5 Tips to Help You Quickly Find the Right Font Type for Your Clientsby Alabaweh Baweh -
Choosing the right font is one of the first steps you'll take when building a client's brand. And fonts matter. A lot. This isn't a choice that you'll want to rush. The font you choose will help impart the personality, style, and feel of the client's brand. Choose the wrong font and it could start your entire project off on the wrong foot. This ends up wasting a lot of your time and a lot of your client's money.
The problem is there are so many fonts out there. Thomas Phinney, a.k.a. The Font Detective, estimates that there are an incredible 300,000 individual fonts out there. You can't look at every font for every project that you work on. So how do you choose the right font?
Here are 5 tips that will help you find the perfect font and get your project started faster.
How to Pick the Perfect Font, Faster
Get to know the font families.
The more you know about fonts before you start looking, the easier it will be to narrow down your options. You'll get to know which font families work for certain projects and which ones do not. That helps you narrow down your search very quickly from the start. There are a lot of font families, but there are five main ones you should get to know well:
- Geometric. These fonts look like they're drawn with the help of drafting tools. They are very precise, sans-serif fonts. Geometric fonts can be especially good for logo design. They are easy to read but have some personality. You'll find Pantra in the geometric family.
- Humanist. These fonts have a classic calligraphy feel to them. They feel more organic than other fonts, like they're hand-lettered. Lucida is a Humanist font.
- Old Style. These are fonts developed by typographers around the 15th century. That's why they might remind you of a font that you'd see in the newspapers. Palatino falls into this category.
- Modern. Modern fonts are very vertical; there are no slants to these letters. The serifs are thin and long. You'll see these fonts used a lot in headlines, as they are eye-catching and easy to read. Bodoni is a modern font.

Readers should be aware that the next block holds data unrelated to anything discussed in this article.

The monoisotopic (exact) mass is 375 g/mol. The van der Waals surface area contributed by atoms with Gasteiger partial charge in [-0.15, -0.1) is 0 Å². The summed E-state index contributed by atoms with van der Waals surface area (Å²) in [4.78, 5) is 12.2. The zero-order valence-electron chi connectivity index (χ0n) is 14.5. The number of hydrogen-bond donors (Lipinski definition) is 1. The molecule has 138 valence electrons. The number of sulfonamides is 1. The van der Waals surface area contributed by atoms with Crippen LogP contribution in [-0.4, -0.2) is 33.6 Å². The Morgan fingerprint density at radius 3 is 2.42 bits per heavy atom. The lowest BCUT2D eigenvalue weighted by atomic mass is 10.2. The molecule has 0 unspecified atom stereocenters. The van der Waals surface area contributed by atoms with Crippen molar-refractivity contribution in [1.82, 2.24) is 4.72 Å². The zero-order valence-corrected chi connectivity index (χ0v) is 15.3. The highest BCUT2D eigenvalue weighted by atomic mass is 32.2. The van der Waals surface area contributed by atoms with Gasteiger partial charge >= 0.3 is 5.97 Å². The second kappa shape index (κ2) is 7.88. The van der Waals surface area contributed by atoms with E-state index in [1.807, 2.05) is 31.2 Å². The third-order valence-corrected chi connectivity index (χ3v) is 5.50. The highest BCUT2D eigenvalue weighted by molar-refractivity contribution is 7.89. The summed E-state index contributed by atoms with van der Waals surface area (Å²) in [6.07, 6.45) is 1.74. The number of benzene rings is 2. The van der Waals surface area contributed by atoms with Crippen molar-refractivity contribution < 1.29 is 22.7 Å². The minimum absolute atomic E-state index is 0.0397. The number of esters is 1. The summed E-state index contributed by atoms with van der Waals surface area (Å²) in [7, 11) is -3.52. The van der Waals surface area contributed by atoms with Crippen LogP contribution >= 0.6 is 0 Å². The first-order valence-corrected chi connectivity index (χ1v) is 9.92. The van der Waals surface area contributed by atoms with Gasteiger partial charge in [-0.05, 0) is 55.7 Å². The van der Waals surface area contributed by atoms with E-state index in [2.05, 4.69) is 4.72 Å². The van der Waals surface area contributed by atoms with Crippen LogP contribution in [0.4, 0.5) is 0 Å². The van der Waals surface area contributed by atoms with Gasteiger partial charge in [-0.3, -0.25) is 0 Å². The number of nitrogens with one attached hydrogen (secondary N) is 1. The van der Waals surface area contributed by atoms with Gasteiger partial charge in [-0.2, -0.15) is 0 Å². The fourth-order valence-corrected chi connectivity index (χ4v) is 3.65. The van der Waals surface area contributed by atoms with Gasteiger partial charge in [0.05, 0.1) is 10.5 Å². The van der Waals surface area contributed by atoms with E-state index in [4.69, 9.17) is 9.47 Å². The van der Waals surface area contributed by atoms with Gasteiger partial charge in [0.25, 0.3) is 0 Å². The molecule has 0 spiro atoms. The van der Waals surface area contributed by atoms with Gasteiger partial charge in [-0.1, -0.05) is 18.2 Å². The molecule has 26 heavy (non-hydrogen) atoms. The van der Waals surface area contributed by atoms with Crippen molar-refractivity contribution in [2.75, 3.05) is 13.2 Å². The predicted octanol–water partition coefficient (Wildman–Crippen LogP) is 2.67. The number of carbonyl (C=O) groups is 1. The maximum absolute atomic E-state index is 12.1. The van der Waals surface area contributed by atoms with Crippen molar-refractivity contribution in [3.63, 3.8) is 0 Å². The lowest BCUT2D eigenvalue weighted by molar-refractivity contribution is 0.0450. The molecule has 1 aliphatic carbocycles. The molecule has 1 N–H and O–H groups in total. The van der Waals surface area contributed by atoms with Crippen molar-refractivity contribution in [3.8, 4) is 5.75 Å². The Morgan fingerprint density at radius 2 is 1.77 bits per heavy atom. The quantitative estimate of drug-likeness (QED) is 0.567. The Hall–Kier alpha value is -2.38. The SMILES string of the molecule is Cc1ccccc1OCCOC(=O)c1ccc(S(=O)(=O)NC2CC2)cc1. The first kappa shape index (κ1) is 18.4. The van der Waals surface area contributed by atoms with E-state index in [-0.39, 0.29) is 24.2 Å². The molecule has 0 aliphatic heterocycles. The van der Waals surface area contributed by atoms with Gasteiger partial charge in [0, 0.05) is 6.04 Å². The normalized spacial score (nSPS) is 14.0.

- Slab Serif. These fonts have thick lines with block-like feet, making them the opposite of modern fonts. There is a lot of variation in this font family, where you'll find classics like Rockwell.
As you grow more comfortable with these basic font families, you can start to explore some of the others. This will help you expand your font knowledge. If you are a new designer, you'll start to get to know what works and what doesn't for different projects. A lot of designers have their "go to" fonts, many of which will fall into one or two font families.
Keep it neutral most of the time.
There are so many amazing fonts out there. But the truth is, most of the time you are going to want to keep your font options pretty neutral. That's because the bulk of what you are writing with the font will need to be easily read by the intended audience. For instance, if you are designing a menu for a restaurant, you'll want 90% of the menu to be in an easy-to-read font like Helvetica. You can include typographical flourishes with the name and even section headings, of course. But make sure all the fonts you choose will work well together.
Consider the personality of the brand.
The personality of the brand will largely dictate what font you choose for your project. If it's a light-hearted brand that wants to convey whimsy and wonder, then your font can do that, too. Look for fonts that have lots of flourishes and swirls. But if the brand is serious and straight-forward and wishes to convey solemnity and power, then a whimsical font is the wrong choice. Look for something heavy and bold for your solemn brand. Above all, you'll want the personality of the font to match the personality of the brand. This may take a little experimentation to narrow down your final choice. Knowing the feeling you want the font to convey, though, will help you narrow down your options to just a few.
Know the purpose of the font.
Think about the job that that font will do. The font for a logo and the font for the text on a website have two very different jobs. One needs to convey personality and the other needs to be easy to read. Make sure you think about the job of the font that you are choosing as you look. No one wants to read a pamphlet full of text written in a Bleeding Cowboy font.
One way to make sure you have all your bases covered is to buy your fonts in bundles. Remember, a lot of designers have already gone down the path of picking fonts for projects. Many of them have already bundled various fonts together. They do this according to what looks great together and gives you various options for different functions. Font bundles will have options for headlines, logos, and decorative scripts, along with fonts that are easy to read and perfect for large blocks of text. Buying a bundle can make your design life a lot easier (and faster!)
Don't be afraid to break a rule or two. Or 12.
You are a designer for a reason. Trust your instincts. There are plenty of rules you can follow for what fonts work for what kind of project. But the truth is you can break those rules whenever you want. While these tips can put you on the right path to the perfect font, it's okay to deviate from the plan. If you see a font that you love that breaks a rule or two, don't write it off. This is how great design ideas are born!
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